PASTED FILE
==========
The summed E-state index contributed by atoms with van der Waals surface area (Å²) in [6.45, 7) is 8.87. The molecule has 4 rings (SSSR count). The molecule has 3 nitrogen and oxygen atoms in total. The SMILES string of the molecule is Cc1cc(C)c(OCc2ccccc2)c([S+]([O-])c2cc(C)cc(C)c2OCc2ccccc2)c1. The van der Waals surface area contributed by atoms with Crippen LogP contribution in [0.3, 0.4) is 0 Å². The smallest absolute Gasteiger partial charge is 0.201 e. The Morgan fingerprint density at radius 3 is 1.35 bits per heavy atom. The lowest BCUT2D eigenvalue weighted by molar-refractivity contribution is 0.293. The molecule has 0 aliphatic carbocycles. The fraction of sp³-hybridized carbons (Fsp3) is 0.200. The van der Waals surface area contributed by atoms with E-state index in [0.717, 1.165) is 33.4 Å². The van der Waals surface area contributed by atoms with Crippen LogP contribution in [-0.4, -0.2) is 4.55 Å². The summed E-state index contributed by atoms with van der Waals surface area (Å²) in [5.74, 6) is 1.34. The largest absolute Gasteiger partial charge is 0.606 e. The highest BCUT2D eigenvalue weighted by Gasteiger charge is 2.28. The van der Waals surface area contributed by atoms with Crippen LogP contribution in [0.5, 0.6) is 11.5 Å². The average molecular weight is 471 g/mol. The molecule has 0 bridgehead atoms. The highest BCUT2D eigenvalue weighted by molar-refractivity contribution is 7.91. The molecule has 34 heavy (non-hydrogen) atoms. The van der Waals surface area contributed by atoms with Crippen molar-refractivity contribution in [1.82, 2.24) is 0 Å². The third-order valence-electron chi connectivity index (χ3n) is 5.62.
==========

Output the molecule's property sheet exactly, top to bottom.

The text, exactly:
The summed E-state index contributed by atoms with van der Waals surface area (Å²) in [6.45, 7) is 8.87. The molecule has 4 rings (SSSR count). The molecule has 3 nitrogen and oxygen atoms in total. The SMILES string of the molecule is Cc1cc(C)c(OCc2ccccc2)c([S+]([O-])c2cc(C)cc(C)c2OCc2ccccc2)c1. The van der Waals surface area contributed by atoms with Crippen LogP contribution in [0.3, 0.4) is 0 Å². The smallest absolute Gasteiger partial charge is 0.201 e. The Morgan fingerprint density at radius 3 is 1.35 bits per heavy atom. The lowest BCUT2D eigenvalue weighted by molar-refractivity contribution is 0.293. The molecule has 0 aliphatic carbocycles. The fraction of sp³-hybridized carbons (Fsp3) is 0.200. The van der Waals surface area contributed by atoms with E-state index in [0.717, 1.165) is 33.4 Å². The van der Waals surface area contributed by atoms with Crippen LogP contribution in [-0.4, -0.2) is 4.55 Å². The summed E-state index contributed by atoms with van der Waals surface area (Å²) in [5.74, 6) is 1.34. The largest absolute Gasteiger partial charge is 0.606 e. The highest BCUT2D eigenvalue weighted by Gasteiger charge is 2.28. The van der Waals surface area contributed by atoms with Crippen LogP contribution in [0.5, 0.6) is 11.5 Å². The average molecular weight is 471 g/mol. The molecule has 0 bridgehead atoms. The highest BCUT2D eigenvalue weighted by molar-refractivity contribution is 7.91. The molecule has 34 heavy (non-hydrogen) atoms. The van der Waals surface area contributed by atoms with Crippen molar-refractivity contribution in [1.82, 2.24) is 0 Å². The third-order valence-electron chi connectivity index (χ3n) is 5.62.